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My life has been like a roller coaster ride --- there have been steep climbs and nauseating quick drops and a lot of fast turns.

Just five years ago, I worked as a barista in the café on the 64th floor of the World Trade Center – the same building that houses the Infosys New York office. Though I have a degree in the humanities, I enjoyed participating in the performing arts, and my job afforded me the flexibility to earn a steady paycheck and benefits while simultaneously pursuing my interests in theater.

What I didn’t envision was how exhausting it would be to be on my feet all day, especially as I lived with a chronic illness. I started looking into new work opportunities. A senior developer friend suggested going to a bootcamp and learning to code; I’m neurodivergent with both ADHD and dyscalculia and was afraid I would struggle. But she suggested that my knack for pattern recognition, which is a feature of my ADHD, could potentially be a learning advantage in coding. I was all set to go to bootcamp when an Infoscion in HR (and one of my “regulars” at the café) suggested that I may want to explore openings with the Talent Acquisition team at Infosys. On a whim, I interviewed and was hired.

I had no experience in Talent acquisition. And the thought of moving from my full-time job at the coffee shop to a subcontractor at Infosys was daunting. But what I did have were interpersonal and other skills that I had cultivated from my years in the performing arts and in my daily work (for example, techniques that I’d learned as an improvisational performer and barista could be extrapolated into a corporate context to enable me in my new role.)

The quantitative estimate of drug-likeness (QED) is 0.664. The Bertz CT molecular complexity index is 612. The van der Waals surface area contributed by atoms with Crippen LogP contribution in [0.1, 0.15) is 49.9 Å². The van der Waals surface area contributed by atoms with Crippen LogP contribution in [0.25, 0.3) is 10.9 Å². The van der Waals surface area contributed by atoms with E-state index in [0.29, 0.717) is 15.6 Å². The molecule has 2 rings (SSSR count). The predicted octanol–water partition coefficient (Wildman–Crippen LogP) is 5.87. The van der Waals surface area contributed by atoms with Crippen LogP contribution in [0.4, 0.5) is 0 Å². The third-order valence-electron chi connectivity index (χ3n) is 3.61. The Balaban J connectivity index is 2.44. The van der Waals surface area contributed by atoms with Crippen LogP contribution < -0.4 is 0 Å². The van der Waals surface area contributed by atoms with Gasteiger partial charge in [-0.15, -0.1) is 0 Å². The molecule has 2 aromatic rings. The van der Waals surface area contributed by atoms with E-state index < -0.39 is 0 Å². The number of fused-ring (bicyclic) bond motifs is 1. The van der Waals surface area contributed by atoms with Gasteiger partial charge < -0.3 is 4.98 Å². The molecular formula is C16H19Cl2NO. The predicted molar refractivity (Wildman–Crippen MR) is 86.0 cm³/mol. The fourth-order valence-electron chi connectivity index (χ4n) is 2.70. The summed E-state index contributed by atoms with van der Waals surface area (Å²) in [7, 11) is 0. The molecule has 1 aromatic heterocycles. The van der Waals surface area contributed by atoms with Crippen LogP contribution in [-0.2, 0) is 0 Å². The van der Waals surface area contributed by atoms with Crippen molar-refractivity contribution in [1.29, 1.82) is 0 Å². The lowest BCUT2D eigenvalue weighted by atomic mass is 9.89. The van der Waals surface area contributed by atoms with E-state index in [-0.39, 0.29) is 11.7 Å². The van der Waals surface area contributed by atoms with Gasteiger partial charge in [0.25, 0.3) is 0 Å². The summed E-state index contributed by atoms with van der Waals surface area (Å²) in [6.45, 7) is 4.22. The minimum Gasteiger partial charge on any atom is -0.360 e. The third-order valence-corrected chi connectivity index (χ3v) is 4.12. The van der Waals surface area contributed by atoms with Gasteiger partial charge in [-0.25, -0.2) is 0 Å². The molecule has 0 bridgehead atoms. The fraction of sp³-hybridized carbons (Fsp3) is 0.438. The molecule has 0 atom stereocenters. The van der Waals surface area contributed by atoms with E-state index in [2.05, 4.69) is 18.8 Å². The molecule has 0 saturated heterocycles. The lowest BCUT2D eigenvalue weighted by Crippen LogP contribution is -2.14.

Today, I work on the campus recruitment team at Infosys. Right now, I’m specifically working on a partnership with the Thurgood Marshall College Fund, where we develop initiatives to recruit and nurture talent from historically Black colleges and universities (HBCUs). I’ve also worked on iPride’s National Coming Out Day Summit & Career Fair and with the Infosys Women’s Inclusivity Network (iWIN).

The time at Infosys has been challenging at times. Initially, I thought I could do it all, and eagerly dove into all the work assigned to me by my managers. But being neurodivergent meant that I struggled with certain tasks (for example, cutting and pasting on Excel could take me hours) while shining at others. There weren’t enough hours in a day to get my work done, which took a toll on my health. I finally spoke up to my manager and team members, explaining my challenges and what worked and didn’t work for me. They were very understanding and most importantly, ready to work with me. They saw the potential in me --- the ability in my disability. Now, the excel sheets are handled by someone who can zip through them, while I can really add value to the team in other ways.

I love what I do today. I progressed from being a subcontractor to a full-time employee last year. I work in areas that I am passionate about, such as Diversity, Equity and Inclusion (DEI). And every day, I’m able to draw on my own life and work experiences as I help the next generation coming out of college navigate their career paths. As I listen and speak to them, I remind them that there is no single way to achieve success; and that even a disability that once may have been perceived as a weakness can become a strength. For me and them, Infosys – a champion for DEI – provides a work environment that enables everyone to leverage their unique strengths.

I’m still on that roller coaster ride, and probably always will be as I deal with my chronic illness and other challenges.

But I’ve always tightly hung on.

And I’ve found that over time, the ride – which can be scary at times – can also be exhilarating.